Greyhound racing at registered stadiums in Great Britain is regulated by the Greyhound Board of Great Britain (GBGB). In Britain greyhounds are not kept at the tracks and are instead housed in the kennels of trainers and transported to the tracks to race. Licensed kennels have to fall within specific guidelines and rules and are checked by officials to make sure the treatment of racing greyhounds is within the rules. In 2018 licensing and inspecting trainer's kennels was conducted through the government-approved, UKAS accredited method. When a greyhound is due to race or trial at a track it's health and condition must be checked by the veterinary surgeon at kennelling time and again before they are permitted to race, the weight must be recorded by officials and random drugs tests are conducted.
When the greyhounds finish racing they are retired under the GBGB bond scheme (introduced in 2020) which ensures the homing costs are met.. Owners may keep the dog for breeding or as pets, or they can send them to greyhound adoption groups. The Greyhound Board of Great Britain (GBGB) have introduced measures to locate where racing greyhounds reside after they have retired from racing and from 2017 the retirement data has been available to the public. Concern among welfare groups is the well being of some racing greyhounds who are not adopted upon their retirement, and that they may subsequently be put down or sold by their owners, however the GBGB require all owners to sign a retirement form indicating the retirement plans.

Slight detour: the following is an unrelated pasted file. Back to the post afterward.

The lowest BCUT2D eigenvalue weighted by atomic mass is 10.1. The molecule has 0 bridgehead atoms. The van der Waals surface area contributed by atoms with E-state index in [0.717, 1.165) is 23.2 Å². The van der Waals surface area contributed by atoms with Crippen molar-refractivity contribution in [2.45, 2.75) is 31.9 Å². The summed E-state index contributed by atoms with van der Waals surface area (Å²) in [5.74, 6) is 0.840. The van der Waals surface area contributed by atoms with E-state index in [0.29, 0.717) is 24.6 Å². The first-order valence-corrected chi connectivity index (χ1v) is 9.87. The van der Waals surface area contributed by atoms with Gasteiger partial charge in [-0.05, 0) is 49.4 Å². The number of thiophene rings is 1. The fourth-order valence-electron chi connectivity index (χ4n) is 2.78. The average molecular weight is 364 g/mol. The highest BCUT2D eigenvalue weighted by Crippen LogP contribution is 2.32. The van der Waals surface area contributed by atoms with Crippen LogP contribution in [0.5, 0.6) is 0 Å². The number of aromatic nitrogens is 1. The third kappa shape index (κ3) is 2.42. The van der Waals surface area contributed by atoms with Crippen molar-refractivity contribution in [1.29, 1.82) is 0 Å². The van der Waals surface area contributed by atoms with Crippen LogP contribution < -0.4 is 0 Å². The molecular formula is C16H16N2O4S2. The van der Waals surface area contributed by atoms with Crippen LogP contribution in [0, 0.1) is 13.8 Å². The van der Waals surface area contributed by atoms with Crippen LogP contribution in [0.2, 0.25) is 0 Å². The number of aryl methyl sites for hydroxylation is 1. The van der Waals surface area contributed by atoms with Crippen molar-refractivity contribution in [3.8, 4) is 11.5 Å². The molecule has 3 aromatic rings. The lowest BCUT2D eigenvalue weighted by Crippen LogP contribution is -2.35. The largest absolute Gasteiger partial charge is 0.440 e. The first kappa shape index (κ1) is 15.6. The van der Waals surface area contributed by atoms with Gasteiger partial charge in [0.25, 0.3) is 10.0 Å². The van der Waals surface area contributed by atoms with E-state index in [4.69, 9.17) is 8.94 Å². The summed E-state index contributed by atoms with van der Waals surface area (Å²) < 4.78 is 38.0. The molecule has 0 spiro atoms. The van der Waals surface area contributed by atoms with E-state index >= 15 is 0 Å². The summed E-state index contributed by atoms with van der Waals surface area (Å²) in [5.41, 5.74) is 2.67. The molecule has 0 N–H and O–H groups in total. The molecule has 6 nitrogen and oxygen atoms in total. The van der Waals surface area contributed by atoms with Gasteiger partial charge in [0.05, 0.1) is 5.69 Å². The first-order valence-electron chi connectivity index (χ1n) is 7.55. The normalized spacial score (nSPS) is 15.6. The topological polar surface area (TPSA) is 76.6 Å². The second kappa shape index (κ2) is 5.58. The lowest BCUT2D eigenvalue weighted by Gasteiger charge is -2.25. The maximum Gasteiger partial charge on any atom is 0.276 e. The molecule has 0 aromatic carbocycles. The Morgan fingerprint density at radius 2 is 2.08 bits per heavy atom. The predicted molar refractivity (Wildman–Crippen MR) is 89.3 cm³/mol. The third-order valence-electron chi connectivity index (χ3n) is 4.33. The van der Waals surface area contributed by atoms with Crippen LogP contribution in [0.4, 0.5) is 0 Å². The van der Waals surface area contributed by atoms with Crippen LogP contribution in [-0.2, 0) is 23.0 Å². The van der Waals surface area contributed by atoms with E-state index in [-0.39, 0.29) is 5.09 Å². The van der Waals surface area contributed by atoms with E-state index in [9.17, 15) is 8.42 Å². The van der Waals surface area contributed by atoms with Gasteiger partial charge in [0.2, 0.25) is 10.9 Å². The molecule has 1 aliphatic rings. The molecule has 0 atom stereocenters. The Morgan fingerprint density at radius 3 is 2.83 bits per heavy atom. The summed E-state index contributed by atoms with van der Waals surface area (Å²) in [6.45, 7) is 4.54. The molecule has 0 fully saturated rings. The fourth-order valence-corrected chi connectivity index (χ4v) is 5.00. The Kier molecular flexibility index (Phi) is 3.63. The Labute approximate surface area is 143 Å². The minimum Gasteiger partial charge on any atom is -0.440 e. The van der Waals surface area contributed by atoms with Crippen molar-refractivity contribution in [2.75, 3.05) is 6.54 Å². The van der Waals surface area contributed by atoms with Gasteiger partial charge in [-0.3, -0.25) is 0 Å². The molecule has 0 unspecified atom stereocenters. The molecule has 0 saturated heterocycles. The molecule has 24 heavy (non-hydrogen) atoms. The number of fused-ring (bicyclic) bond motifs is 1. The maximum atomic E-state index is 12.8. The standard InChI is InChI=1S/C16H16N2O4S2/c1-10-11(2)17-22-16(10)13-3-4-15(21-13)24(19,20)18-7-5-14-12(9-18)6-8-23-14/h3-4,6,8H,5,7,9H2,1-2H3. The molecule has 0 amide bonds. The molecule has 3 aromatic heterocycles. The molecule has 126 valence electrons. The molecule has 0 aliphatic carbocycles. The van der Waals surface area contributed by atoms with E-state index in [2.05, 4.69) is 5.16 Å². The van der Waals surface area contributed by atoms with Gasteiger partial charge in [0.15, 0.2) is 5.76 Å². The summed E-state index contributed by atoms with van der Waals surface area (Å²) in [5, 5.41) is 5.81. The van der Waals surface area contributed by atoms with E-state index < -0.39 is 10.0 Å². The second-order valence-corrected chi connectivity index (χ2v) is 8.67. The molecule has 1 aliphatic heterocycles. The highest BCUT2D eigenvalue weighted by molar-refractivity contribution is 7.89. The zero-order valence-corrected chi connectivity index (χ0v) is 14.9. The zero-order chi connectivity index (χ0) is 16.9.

The main greyhound adoption organisation in Britain is the Retired Greyhound Trust (RGT). The RGT is a charity but is partly funded by the British Greyhound Racing Fund (BGRF), who gave funding of £1,400,000 in 2015 and rehomed 4,000 greyhounds in 2016. In recent years the racing industry has made significant progress in establishing programmes for the adoption of retired racers. Many race tracks have established their own adoption programmes in addition to actively cooperating with private adoption groups throughout the country.